There has been a great deal of speculation in the press regarding the topic of Rental Reform. There are particular concerns about how, when Rental Reform is put into place, landlords will be able to gain possession of a property where tenants are displaying anti-social behaviour?
The biggest concern for landlords is if the government are going to give them enough protection and allow them to gain possession of their property.
So why is it so difficult to gain possession of a property with anti-social tenants?
- It can be subjective; to establish mandatory ground 7A one of the 5 conditions relating to antisocial behaviour must be met – a. Conviction of a serious offence, b. Breach of an Injunction to prevent nuisance or annoyance, c. Breach of a criminal behaviour order, d. A Closure order has been made on the property, e. Conviction under a noise nuisance offence. If these grounds are not satisfied then landlords are left with other discretionary grounds under section 8.
- Sometimes police will cooperate and at other times it can be more difficult.
- Landlords are reliant on neighbours. Neighbours are often reluctant to get involved, as if the possession is not gained the anti-social tenants will still be at the property and may be aware that the neighbours have tried to give evidence against them. As a result, there may be a concern for safety.
- Anti-social behaviour can be subjective. What is considered anti-social for some will not be considered anti-social behaviour for others.
- Gathering evidence can be difficult in absence of witnesses.
- A landlord would need to have extreme levels of anti-social behaviour to have the confidence that they would gain possession on the day of the hearing.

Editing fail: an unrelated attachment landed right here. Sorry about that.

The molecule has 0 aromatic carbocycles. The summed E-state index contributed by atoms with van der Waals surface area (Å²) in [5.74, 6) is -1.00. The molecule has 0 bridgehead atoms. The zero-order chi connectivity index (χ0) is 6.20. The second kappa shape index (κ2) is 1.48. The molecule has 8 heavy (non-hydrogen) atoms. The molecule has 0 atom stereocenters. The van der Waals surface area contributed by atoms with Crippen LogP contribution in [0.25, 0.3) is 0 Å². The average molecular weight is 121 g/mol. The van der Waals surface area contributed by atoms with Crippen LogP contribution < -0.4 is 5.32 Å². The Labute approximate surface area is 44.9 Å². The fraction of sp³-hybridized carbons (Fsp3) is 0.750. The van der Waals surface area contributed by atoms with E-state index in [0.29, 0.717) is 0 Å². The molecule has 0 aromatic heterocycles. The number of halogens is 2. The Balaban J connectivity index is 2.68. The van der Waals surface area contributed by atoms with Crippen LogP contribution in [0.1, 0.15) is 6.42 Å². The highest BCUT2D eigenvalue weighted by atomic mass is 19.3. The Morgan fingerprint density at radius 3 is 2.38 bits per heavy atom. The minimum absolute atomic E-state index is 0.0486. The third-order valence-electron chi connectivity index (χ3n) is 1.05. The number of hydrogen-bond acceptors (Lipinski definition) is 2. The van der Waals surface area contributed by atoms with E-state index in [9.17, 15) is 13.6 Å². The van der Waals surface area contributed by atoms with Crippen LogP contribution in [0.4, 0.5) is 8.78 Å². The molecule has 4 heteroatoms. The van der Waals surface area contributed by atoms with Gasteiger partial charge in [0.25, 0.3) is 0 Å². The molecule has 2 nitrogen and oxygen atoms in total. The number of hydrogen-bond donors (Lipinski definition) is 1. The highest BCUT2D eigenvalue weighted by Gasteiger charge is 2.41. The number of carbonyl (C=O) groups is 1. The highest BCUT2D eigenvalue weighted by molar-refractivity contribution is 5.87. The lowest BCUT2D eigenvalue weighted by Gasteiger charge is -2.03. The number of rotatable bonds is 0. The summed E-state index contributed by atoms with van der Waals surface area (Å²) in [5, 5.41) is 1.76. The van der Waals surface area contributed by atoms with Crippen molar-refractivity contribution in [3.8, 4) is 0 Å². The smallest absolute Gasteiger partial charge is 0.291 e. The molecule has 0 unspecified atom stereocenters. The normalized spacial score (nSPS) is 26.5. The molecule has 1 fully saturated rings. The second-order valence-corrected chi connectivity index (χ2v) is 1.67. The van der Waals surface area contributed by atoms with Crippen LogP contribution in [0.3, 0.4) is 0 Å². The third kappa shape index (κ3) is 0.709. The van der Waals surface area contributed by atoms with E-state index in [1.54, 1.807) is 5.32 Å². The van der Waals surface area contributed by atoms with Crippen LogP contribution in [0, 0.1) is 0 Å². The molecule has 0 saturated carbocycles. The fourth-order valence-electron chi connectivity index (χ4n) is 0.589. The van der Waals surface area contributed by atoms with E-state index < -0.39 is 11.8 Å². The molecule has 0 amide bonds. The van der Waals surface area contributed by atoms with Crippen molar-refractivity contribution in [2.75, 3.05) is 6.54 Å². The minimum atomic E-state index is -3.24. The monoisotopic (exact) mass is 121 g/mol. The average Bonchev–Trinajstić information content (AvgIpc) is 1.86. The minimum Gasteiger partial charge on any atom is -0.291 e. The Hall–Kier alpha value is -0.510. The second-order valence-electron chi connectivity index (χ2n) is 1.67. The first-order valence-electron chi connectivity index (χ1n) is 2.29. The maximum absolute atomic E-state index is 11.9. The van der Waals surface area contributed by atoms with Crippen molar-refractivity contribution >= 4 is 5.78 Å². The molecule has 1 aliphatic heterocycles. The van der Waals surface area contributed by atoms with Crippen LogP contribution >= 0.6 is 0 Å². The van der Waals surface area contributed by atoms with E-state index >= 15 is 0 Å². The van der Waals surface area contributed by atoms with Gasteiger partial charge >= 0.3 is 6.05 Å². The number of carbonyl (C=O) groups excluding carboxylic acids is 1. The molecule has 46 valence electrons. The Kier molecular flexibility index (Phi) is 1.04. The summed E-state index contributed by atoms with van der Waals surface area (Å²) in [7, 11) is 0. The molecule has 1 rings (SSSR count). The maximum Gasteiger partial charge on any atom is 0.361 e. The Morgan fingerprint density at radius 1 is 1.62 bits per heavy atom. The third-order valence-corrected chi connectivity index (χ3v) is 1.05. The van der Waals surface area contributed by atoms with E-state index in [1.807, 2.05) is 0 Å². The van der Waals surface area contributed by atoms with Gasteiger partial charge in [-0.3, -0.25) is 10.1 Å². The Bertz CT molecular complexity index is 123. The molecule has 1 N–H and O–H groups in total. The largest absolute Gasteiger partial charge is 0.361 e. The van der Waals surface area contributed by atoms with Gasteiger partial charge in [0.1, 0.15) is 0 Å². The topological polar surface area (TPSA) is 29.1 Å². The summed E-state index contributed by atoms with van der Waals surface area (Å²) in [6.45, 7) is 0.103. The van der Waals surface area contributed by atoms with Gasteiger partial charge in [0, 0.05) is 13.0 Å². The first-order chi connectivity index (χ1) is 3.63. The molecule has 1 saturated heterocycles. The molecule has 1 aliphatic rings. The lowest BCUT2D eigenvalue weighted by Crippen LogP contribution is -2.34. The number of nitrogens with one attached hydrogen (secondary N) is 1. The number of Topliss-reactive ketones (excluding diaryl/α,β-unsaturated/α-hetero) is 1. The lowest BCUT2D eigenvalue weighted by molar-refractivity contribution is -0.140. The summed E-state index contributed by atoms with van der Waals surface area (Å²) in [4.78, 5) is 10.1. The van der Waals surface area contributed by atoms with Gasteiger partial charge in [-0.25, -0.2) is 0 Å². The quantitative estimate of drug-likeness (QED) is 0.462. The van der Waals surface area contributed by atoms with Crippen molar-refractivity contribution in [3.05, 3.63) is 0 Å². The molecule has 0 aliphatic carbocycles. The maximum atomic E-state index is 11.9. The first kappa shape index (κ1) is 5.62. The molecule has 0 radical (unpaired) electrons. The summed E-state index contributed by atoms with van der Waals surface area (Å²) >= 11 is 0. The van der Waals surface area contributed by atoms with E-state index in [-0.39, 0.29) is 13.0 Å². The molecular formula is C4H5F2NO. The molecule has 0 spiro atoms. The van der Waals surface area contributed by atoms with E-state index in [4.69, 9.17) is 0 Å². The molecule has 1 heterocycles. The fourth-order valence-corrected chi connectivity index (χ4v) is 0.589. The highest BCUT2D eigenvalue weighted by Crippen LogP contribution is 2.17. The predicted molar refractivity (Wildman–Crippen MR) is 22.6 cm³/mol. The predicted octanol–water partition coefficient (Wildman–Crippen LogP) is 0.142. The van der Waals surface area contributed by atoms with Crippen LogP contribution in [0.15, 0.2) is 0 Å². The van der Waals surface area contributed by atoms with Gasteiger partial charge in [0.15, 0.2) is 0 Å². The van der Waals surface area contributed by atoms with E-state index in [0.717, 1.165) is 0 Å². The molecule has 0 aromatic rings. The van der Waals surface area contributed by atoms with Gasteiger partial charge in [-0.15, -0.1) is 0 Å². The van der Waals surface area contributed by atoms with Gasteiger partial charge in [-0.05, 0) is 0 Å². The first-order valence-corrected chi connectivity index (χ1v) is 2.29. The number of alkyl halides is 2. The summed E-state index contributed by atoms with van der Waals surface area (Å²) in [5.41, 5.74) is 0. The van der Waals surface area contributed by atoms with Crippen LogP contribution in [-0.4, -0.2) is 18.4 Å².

What can you do if you have an anti-social tenant?
Consider all options to gain possession. At the moment, we still can use Section 21s – this may be a more straight forward route than proving to the courts that you have anti-social tenants. If you’re unable to use Section 21, consider if there have been any other related breaches such as rent arrears. You may then serve a section 8 notice that encompasses all these breaches, and not just anti-social behaviour. If you are going to try to prove tenants have been anti-social, it is incredibly important to gather as much evidence as possible to prove that the tenants have been anti-social over a long period of time. Encourage witnesses to support evidence and attend court if necessary.
With the Rental Reform coming in, it is encouraging to see the government listen to the private rental sector when it comes to anti-social behaviour. Even if their intention is not to protect landlords, but to protect the community as a whole and stamp out anti-social behaviour and related crime.
Prime Minister Rishi Sunak has put out an Anti-social behaviour action plan
He says: “This action plan maps out how we will tackle this issue with the urgency it deserves and stamp out these crimes once and for all – so that wherever you live, you can feel safe in, and proud of your community.” The Action Plan focuses on making communities safer and sets out the government response to tackle antisocial behaviour robustly.